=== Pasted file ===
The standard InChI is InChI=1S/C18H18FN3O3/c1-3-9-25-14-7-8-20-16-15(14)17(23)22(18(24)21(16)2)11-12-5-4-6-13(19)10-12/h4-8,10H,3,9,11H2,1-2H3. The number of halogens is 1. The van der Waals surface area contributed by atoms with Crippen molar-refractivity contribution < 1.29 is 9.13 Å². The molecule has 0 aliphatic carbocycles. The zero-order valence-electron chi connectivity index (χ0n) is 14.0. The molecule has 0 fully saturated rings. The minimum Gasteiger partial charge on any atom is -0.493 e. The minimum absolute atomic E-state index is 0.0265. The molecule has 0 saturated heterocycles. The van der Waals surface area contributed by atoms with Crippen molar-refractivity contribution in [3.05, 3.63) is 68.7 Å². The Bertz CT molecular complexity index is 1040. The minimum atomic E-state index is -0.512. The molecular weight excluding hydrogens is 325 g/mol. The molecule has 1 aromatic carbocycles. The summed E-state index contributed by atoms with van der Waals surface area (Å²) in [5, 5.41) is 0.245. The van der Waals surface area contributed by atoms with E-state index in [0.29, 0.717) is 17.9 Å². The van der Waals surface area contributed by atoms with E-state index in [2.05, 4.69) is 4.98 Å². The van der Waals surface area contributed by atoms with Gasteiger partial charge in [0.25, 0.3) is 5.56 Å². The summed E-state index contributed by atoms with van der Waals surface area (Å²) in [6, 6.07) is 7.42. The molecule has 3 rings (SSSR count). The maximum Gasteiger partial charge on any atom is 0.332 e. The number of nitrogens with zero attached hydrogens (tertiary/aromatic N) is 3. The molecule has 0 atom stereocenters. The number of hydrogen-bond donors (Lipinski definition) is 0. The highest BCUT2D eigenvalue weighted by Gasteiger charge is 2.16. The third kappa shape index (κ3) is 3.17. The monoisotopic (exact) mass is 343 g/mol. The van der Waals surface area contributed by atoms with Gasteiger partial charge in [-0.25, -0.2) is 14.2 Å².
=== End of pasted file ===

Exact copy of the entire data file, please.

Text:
The standard InChI is InChI=1S/C18H18FN3O3/c1-3-9-25-14-7-8-20-16-15(14)17(23)22(18(24)21(16)2)11-12-5-4-6-13(19)10-12/h4-8,10H,3,9,11H2,1-2H3. The number of halogens is 1. The van der Waals surface area contributed by atoms with Crippen molar-refractivity contribution < 1.29 is 9.13 Å². The molecule has 0 aliphatic carbocycles. The zero-order valence-electron chi connectivity index (χ0n) is 14.0. The molecule has 0 fully saturated rings. The minimum Gasteiger partial charge on any atom is -0.493 e. The minimum absolute atomic E-state index is 0.0265. The molecule has 0 saturated heterocycles. The van der Waals surface area contributed by atoms with Crippen molar-refractivity contribution in [3.05, 3.63) is 68.7 Å². The Bertz CT molecular complexity index is 1040. The minimum atomic E-state index is -0.512. The molecular weight excluding hydrogens is 325 g/mol. The molecule has 1 aromatic carbocycles. The summed E-state index contributed by atoms with van der Waals surface area (Å²) in [5, 5.41) is 0.245. The van der Waals surface area contributed by atoms with E-state index in [0.29, 0.717) is 17.9 Å². The van der Waals surface area contributed by atoms with E-state index in [2.05, 4.69) is 4.98 Å². The van der Waals surface area contributed by atoms with Gasteiger partial charge in [0.25, 0.3) is 5.56 Å². The summed E-state index contributed by atoms with van der Waals surface area (Å²) in [6, 6.07) is 7.42. The molecule has 3 rings (SSSR count). The maximum Gasteiger partial charge on any atom is 0.332 e. The number of nitrogens with zero attached hydrogens (tertiary/aromatic N) is 3. The molecule has 0 atom stereocenters. The number of hydrogen-bond donors (Lipinski definition) is 0. The highest BCUT2D eigenvalue weighted by Gasteiger charge is 2.16. The third kappa shape index (κ3) is 3.17. The monoisotopic (exact) mass is 343 g/mol. The van der Waals surface area contributed by atoms with Gasteiger partial charge in [-0.25, -0.2) is 14.2 Å².